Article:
Time passed slowly in these final hours. The occupants of the other cells of the jail had long since fallen asleep, leaving Maeorra alone with her thoughts. Some of these were fleeting; others played over and over in her head. The faces of those she’d killed seemed to stare at her from the darkness of the poorly-lit cell block. These were blank, expressionless, not even accusing or questioning. They simply stared at her. The accusing stares came when her mind’s eye then beheld the faces their family and friends, some of whom had been unable to restrain themselves from outbursts in the courtroom. And these, in their own time, gave way to the cool, steady gaze of the panel of judges as their chief rendered their decision.
Death. There was no room for leniency in such a terrible crime, they’d said. There was no choice but to condemn her. There might have been, she told herself silently, if you hadn’t been so bloody stupid. But such thoughts were useless. The jug had been smashed through carelessness, and no amount of regret could mend it.
Hoof-falls heralded the approach of one of the guards. He held his torch aloft towards the cell, casting a warm light upon her.
"It is time."
It was a fairly short ride out of the city. Talbuks carried the small party of Draenei away from Shattrath, the Aldori guards clad in fine, shining armor draped with the purple colors of their order. One of them, larger and stronger than the others, wore a full-faced helm, and carried an elegantly-curved axe that was clearly very old. It looked heavy.
The sky had already begun to grow light over the blue-green leaves of the trees that shaded the landscape of Terrokar, the purples and blues of first light creeping steadily westward as the reds and oranges of daylight advanced. The chirping of the night’s crickets steadily faded away as they traveled, replaced by the calls of songbirds and the occasional snort from the talbuks. The party rode up a long, gently rising hillside to a rocky outcropping that dominated the surrounding area. From here, a few dozen yards above the forest floor, the tops of the trees were mostly visible, along with the gleaming spire of light that pierced skyward from the center of Shattrath, which loomed in the distance. To the east, the first rays of sunlight spilled over the clouds that blanketed the horizon.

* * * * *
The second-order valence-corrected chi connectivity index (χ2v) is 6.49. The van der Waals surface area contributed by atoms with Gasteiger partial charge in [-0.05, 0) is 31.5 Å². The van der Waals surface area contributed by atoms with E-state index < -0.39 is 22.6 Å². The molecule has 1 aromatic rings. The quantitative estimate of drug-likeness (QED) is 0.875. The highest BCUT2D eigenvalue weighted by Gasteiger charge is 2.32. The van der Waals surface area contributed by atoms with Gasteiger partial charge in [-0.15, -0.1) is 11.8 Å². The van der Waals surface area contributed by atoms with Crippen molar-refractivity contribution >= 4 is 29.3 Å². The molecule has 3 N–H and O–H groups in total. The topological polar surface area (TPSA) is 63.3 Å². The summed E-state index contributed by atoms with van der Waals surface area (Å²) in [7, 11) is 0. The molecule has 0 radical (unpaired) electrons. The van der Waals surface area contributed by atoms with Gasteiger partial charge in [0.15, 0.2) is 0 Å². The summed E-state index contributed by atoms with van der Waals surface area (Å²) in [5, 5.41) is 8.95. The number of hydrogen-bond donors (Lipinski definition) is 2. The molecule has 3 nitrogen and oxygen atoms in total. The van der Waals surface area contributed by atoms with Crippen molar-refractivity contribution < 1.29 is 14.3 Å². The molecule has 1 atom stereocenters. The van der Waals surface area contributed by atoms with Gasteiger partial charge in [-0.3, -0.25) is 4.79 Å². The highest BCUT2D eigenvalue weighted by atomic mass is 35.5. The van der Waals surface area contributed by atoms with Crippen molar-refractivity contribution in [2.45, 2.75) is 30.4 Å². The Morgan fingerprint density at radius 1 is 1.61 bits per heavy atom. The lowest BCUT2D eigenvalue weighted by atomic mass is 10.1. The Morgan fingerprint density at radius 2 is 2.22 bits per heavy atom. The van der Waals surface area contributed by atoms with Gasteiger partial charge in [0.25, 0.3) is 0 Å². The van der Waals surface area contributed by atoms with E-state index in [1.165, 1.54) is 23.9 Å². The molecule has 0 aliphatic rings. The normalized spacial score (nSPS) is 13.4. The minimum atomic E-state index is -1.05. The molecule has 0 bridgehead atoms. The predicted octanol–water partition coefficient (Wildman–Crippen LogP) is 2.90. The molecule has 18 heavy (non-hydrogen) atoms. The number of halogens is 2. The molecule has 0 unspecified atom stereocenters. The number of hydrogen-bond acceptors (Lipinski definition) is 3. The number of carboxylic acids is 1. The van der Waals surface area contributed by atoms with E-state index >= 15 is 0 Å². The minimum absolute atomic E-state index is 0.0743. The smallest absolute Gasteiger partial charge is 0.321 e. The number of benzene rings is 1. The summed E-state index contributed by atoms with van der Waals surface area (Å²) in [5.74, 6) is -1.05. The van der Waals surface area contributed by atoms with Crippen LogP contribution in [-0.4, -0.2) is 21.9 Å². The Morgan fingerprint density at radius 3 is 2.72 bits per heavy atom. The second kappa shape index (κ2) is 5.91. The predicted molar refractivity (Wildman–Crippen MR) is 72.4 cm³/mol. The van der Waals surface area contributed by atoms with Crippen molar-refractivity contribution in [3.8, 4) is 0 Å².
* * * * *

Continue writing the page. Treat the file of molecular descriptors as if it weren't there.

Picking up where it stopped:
"Well. Here we are. Let’s get to it." The helmeted figure grunted. He said it very matter-of-factly, with no hostility, no pity, no scorn, no hesitation in his voice.
"We need to cut your hair. Hold still," one of the others said, even as he draw a crystaline sword from its sheath with one hand and reached out with the other towards the dull strands of snowy hair that draped down to between Maeorra’s shoulderblades. It almost sounded ridiculous, but she knew the purpose was to ensure a clean killing strike. She made no reply, but nodded, and then went still, as he had requested. Deftly, he sheared away the hair in fistfuls , shortening it sufficiently to uncover the ash-colored skin of her neck.
"Easiest if you kneel." The man in the helm rumbled at her.
"Give me a moment," Maeorra replied. She stared out from the stony top, taking in the view. The sun crept slowly upward, now wholly visible over the clouds, casting its golden glow upon everything it touched. It was a beautiful sight. She closed her eyes; the faces of her comrades that she’d seen a few hours before, mostly in tears or struggling to hold back tears, were now the only thing she could see. She heaved a sigh, and forced the images away.
In their place, she drew upon recollections of their smiles and laughter, of moments far more dear. I love you all. And I am sorry. But you’ll be alright. I love you all. She smiled, and drew a slow, deep breath of the fresh morning air.
"Alright. I’m ready."
Maeorra knelt, facing the slowly rising sun. A gentle breeze rustled the leaves of the treetops below as she felt the warmness of the morning’s light upon her face. There was the sound of a deep breath being drawn behind her, followed by a whooshing as she looked out across the landscape. Immediately after came a sharp, cool bite at the back of her neck.
And then there was nothing.